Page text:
Massachusetts Daily Collegian

The other side of racial questioning

Kindness and consideration is the basis of respect for others

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By Bonnie Chen

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“Were you born in the United States?”

“Is that your real name?”

“Are you Korean?”

These are the kinds of questions that I face constantly. Someone actually asked if I was born here just over the holidays, when I spent New Year’s with my friend.

Although I should be used to them by now, I am still always taken aback by these questions or any variation of them. And every time I get asked a question like that, the same thought comes to mind: How does whether or not I was born in the United States concern you, and what does my race have to do with what we’re discussing?

Of course, there are some instances where people are genuinely interested in getting to know me or genuinely curious about my heritage, but those questions can nevertheless make non-white people feel excluded.

When coming to college, one topic of major importance and discussion is the kind of financial aid we might receive. One of the main factors discussed is the lack of diversity that many schools have and how non-white people might be able to capitalize on that issue.

This is all well and good when it comes to being able to pay for college, but when you actually go to that school, you become their statistic and when you arrive, you’re faced with those questions that differentiate you from everyone else, forcing you to be different when all you want is to fit in.

Why are the instincts of so many to immediately determine how dissimilar we are? In so many of these encounters, I have been left feeling offended and perplexed. Not only have I been spoken to in a condescending manner that has left me feeling like I was less than, I also find myself questioning the validity and soundness of these questions in the context of what was being discussed.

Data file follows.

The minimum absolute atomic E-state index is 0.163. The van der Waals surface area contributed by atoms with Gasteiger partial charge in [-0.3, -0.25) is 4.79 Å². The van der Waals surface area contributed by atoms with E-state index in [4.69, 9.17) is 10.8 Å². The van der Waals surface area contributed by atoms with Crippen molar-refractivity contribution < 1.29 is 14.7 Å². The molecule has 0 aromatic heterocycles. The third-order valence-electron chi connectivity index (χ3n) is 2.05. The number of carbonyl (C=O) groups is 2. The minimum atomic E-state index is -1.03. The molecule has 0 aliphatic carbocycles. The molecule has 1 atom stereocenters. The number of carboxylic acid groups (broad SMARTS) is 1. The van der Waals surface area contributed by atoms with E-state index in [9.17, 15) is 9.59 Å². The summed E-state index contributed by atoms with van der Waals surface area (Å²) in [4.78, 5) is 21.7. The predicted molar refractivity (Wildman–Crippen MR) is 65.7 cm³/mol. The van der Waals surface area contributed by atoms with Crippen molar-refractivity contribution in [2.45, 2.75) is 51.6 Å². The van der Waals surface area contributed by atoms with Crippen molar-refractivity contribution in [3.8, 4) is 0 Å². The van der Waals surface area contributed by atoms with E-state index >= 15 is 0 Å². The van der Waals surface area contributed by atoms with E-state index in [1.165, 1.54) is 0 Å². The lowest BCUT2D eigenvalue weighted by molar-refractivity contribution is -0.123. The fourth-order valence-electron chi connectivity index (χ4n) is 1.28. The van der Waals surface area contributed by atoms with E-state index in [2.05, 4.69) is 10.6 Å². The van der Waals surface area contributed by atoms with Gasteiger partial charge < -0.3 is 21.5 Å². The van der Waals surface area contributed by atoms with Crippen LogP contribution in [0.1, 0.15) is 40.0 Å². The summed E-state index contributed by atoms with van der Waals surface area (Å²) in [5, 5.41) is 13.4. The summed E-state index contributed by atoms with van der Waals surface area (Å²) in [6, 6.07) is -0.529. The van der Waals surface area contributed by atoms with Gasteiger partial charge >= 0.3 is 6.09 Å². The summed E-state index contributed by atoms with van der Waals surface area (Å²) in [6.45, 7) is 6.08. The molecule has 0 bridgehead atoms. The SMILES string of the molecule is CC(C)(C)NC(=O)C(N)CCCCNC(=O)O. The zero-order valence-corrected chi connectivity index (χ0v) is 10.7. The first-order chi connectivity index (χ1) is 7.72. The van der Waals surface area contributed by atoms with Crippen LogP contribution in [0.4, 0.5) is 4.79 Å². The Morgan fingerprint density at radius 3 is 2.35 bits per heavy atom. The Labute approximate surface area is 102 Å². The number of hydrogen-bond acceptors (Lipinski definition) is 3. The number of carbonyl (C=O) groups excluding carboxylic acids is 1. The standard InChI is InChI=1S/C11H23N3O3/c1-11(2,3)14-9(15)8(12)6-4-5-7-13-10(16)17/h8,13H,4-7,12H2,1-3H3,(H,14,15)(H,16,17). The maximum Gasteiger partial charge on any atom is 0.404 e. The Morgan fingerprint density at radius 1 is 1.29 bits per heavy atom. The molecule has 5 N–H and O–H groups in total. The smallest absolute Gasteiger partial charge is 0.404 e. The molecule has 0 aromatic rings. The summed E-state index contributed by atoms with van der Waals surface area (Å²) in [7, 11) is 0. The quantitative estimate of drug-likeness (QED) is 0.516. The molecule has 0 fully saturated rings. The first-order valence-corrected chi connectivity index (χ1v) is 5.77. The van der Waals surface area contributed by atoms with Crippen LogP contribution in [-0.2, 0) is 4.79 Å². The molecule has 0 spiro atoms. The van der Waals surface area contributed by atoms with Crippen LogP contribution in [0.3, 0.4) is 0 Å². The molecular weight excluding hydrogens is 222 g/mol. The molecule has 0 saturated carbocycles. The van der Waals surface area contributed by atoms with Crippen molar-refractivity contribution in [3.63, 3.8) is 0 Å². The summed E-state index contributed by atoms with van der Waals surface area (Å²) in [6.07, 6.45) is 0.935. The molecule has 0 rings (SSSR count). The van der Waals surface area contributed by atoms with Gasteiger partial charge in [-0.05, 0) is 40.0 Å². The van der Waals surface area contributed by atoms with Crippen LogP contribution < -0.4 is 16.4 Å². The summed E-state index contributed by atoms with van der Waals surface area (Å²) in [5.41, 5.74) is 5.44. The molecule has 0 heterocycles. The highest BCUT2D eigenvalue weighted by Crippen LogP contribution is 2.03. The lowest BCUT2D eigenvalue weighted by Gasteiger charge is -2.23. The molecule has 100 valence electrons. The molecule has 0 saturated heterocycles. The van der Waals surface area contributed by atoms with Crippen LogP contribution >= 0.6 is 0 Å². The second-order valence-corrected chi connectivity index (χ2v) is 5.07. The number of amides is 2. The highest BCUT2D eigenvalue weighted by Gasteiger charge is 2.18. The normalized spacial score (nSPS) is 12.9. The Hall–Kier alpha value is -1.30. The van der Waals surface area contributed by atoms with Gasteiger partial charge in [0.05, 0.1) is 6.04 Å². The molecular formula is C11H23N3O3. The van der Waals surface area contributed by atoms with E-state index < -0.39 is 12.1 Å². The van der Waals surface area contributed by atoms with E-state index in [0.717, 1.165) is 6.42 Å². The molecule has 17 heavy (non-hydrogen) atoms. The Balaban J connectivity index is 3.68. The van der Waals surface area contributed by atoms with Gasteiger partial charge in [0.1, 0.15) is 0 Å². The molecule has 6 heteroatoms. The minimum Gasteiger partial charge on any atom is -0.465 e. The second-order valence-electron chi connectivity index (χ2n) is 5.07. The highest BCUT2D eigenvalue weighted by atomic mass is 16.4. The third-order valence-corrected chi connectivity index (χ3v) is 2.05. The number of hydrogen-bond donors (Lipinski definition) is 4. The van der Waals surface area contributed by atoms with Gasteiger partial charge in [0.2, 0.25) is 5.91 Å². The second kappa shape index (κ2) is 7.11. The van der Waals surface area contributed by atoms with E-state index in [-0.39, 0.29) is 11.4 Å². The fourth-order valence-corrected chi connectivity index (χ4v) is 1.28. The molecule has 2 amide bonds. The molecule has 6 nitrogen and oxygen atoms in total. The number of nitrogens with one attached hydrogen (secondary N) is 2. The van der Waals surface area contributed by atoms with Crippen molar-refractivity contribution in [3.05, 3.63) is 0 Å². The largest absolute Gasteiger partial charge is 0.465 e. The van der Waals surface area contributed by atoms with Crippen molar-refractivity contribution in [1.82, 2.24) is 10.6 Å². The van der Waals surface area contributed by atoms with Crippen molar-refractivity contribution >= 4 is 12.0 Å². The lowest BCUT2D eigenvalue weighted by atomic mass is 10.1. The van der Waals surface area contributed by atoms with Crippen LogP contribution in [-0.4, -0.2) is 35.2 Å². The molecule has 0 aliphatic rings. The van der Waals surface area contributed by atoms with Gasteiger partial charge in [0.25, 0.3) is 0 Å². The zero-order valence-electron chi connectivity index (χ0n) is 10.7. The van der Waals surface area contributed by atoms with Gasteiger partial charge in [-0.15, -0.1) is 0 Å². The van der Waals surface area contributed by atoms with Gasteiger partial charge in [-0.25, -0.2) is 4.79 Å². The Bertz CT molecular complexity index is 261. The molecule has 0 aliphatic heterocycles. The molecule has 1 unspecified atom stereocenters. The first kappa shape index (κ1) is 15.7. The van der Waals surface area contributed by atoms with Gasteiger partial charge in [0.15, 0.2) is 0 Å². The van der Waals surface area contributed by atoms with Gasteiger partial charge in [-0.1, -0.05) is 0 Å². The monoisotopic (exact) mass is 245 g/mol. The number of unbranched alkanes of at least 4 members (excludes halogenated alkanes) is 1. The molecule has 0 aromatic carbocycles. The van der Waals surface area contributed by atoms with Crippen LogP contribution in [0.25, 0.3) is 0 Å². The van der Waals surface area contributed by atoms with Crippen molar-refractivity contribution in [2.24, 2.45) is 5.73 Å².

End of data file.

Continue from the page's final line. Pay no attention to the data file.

First, how does the fact of being born in the United States affect you in any manner? And if I wasn’t born in the United States, where would that knowledge take the conversation?

Second, I give you the name that I want to be called; it’s not a suggestion for you to choose which name you like better. No one would ask if you have a middle name and start referring to you as that without your permission, so don’t do that to me.

Finally, I am not Korean; I’m Chinese. Over the summer, when I worked as a canvasser for an environmental campaign, that fact somehow became relevant. I initiated a conversation on the street with an old woman by saying, “We’re working to protect the environment, can you help?”

She replied with a question of her own: “Do you support Donald Trump?” When I told her that I didn’t, she asked, “Are you a supporter of Hillary Clinton?” I responded, “Not necessarily.”

She went on to ask, “Is it because they’re white?”

At that point, I was completely taken aback by the turn of the conversation, but she continued and asked me where I was from. I said, “I’m from New York,” and she said, “No, I mean where’s your family from? What race are you?”

At this point, I became very annoyed and asked, “What does race have to do with anything? We are talking about the environment.” She asked if I was Korean and, with a raised voice, I said “No, I’m not Korean. What does race have to do with this?”

The old woman said, “Well, depending on where you’re from, it shapes the way you think. You see, they are smart. You have to be smarter, like them. Be smarter, like them. I am a psychologist, so I know about these things.” (It’s not clear who she meant when she said “them.”)

I think back to this conversation frequently, because this encounter is one that left me feeling the most offended and distraught; this initially innocent conversation made me feel inferior. It’s questionable whether she was comparing me to Trump and Clinton or Koreans, but in either case, she had implied that I was not as smart as they are. This woman who I had just started talking to and who had no prior knowledge about me whatsoever made the most irrational conclusions with no forethought or consideration to how what she would say could affect me.